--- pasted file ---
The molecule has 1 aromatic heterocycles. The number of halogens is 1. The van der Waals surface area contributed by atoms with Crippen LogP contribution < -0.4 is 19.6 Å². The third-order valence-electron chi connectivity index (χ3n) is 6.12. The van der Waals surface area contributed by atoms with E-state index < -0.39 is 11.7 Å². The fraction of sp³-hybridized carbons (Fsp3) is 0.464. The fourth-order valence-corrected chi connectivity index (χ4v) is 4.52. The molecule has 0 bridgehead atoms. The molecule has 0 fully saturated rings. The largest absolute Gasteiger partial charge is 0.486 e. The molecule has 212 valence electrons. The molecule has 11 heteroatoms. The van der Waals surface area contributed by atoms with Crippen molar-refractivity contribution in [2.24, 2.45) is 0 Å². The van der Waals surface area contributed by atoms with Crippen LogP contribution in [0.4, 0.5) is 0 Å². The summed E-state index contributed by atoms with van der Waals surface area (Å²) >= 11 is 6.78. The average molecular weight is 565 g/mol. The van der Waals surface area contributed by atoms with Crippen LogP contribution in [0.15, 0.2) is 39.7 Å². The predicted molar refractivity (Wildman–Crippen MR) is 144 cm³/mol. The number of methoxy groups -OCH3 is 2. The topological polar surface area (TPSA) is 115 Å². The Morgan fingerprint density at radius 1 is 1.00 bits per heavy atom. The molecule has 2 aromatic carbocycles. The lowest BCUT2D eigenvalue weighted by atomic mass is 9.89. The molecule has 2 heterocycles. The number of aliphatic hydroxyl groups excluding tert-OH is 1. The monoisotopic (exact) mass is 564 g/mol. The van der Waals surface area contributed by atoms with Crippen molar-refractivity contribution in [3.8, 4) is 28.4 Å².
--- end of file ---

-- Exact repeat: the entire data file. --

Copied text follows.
The molecule has 1 aromatic heterocycles. The number of halogens is 1. The van der Waals surface area contributed by atoms with Crippen LogP contribution < -0.4 is 19.6 Å². The third-order valence-electron chi connectivity index (χ3n) is 6.12. The van der Waals surface area contributed by atoms with E-state index < -0.39 is 11.7 Å². The fraction of sp³-hybridized carbons (Fsp3) is 0.464. The fourth-order valence-corrected chi connectivity index (χ4v) is 4.52. The molecule has 0 bridgehead atoms. The molecule has 0 fully saturated rings. The largest absolute Gasteiger partial charge is 0.486 e. The molecule has 212 valence electrons. The molecule has 11 heteroatoms. The van der Waals surface area contributed by atoms with Crippen molar-refractivity contribution in [2.24, 2.45) is 0 Å². The van der Waals surface area contributed by atoms with Crippen LogP contribution in [0.4, 0.5) is 0 Å². The summed E-state index contributed by atoms with van der Waals surface area (Å²) >= 11 is 6.78. The average molecular weight is 565 g/mol. The van der Waals surface area contributed by atoms with Crippen LogP contribution in [0.15, 0.2) is 39.7 Å². The predicted molar refractivity (Wildman–Crippen MR) is 144 cm³/mol. The number of methoxy groups -OCH3 is 2. The topological polar surface area (TPSA) is 115 Å². The Morgan fingerprint density at radius 1 is 1.00 bits per heavy atom. The molecule has 2 aromatic carbocycles. The lowest BCUT2D eigenvalue weighted by atomic mass is 9.89. The molecule has 2 heterocycles. The number of aliphatic hydroxyl groups excluding tert-OH is 1. The monoisotopic (exact) mass is 564 g/mol. The van der Waals surface area contributed by atoms with Crippen molar-refractivity contribution in [3.8, 4) is 28.4 Å².